How often should monitoring be performed?
“Accurately assessing and understanding mite population is the basis of an Integrated Pest Management (IPM) control strategy. Waiting too long to confirm elevated mite population numbers is risky. A delay in treatment can reduce a colony’s likelihood of survival over the winter and contribute to spreading mites to other colonies.”
Honey Bee Health Coalition - Tool for varroa management
Monitoring should take place at least three times a year, and ideally four times:
Early detection makes it possible to plan effectively and assess the need for an early springtime treatment without honey supers. A second check will be necessary after the spring treatment to confirm its efficacy.
Before your main treatment
(usually late July – August)
Choose the best-suited late-season treatment
depending on the level of infestation. Knowing your mite infestation before treatment is very important as it will help you assess is efficacy.
During a honey flow
Detect a massive varroa build-up
and plan possible intermittent treatment between honey flows.
After your treatment
Ensure the effectiveness of late summer treatment and assess the need for additional treatment in winter (when brood is absent) or early next spring.
It is recommended to sample colonies from the center and the edges of the apiary.
How many colonies should be sampled for mite monitoring?
Apiary ≤ 10 hives
All the colonies should be sampled for best accuracy.
Apiary ≤ 20 hives
6 to 10 colonies should be sampled.
Apiary > 20 hives
Sample 25% minimum
(at least 8 colonies)
Monitoring results and treatment decisions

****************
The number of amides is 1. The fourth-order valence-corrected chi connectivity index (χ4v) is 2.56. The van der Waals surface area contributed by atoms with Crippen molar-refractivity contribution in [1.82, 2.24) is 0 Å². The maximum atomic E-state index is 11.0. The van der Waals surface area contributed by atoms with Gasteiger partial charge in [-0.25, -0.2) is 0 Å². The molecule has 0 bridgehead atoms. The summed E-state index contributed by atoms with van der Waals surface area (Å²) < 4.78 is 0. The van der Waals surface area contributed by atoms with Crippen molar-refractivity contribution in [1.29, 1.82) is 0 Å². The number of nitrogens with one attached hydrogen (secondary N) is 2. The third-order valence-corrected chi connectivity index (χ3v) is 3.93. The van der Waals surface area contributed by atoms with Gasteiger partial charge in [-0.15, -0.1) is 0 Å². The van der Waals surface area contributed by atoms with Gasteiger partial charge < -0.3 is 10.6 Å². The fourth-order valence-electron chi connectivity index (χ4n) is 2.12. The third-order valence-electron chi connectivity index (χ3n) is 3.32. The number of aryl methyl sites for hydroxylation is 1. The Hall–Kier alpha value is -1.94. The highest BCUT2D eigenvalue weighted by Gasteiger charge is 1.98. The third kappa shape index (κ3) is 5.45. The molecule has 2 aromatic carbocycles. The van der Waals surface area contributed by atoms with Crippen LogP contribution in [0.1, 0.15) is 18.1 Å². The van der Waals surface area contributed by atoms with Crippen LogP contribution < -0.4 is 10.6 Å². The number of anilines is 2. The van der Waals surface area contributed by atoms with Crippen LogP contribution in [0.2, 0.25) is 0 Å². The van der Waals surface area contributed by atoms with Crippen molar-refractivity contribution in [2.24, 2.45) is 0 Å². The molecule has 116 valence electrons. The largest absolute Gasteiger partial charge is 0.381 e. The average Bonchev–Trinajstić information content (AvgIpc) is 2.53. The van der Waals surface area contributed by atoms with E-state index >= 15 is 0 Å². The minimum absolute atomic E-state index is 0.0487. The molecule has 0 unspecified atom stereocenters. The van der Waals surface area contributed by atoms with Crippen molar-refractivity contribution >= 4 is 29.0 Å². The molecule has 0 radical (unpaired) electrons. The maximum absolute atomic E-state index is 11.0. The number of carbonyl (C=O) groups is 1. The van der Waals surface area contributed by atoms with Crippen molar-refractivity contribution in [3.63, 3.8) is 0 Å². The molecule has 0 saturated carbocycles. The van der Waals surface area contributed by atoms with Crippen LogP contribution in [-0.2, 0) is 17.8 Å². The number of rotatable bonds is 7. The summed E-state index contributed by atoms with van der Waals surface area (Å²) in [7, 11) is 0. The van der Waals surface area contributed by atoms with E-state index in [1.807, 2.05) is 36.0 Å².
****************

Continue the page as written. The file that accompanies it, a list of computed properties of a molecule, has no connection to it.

Choose the best monitoring method according to your preference
This method consists of immersing a sample of bees into alcohol and then gently shake the EasyCheck to detach the phoretic mites so they can be counted.
This method leads to the loss of the sample, but it is the most consistent in terms of delivering accurate results.
It has been recognized as the most accurate, reliable, and economical option for beekeepers.
With this method, the bees are gently rolled with powdered sugar, causing the mites to separate from the bees.
The EasyCheck is then gently shaken, causing the sugar and the mites to pass through the white basket’s holes.
It keeps the sample of bees alive but will be a bit less effective to separate the mites than an alcohol wash.
In the CO2 method, both bees and mites are rendered unconscious by exposure to carbon dioxide gas.
The sample of anesthetized bees is then gently shaken in the EasyCheck, causing the mites to fall from the bees and pass through the white basket’s holes.
Research conducted in Europe indicates results that are similar in accuracy to those obtained by an alcohol wash.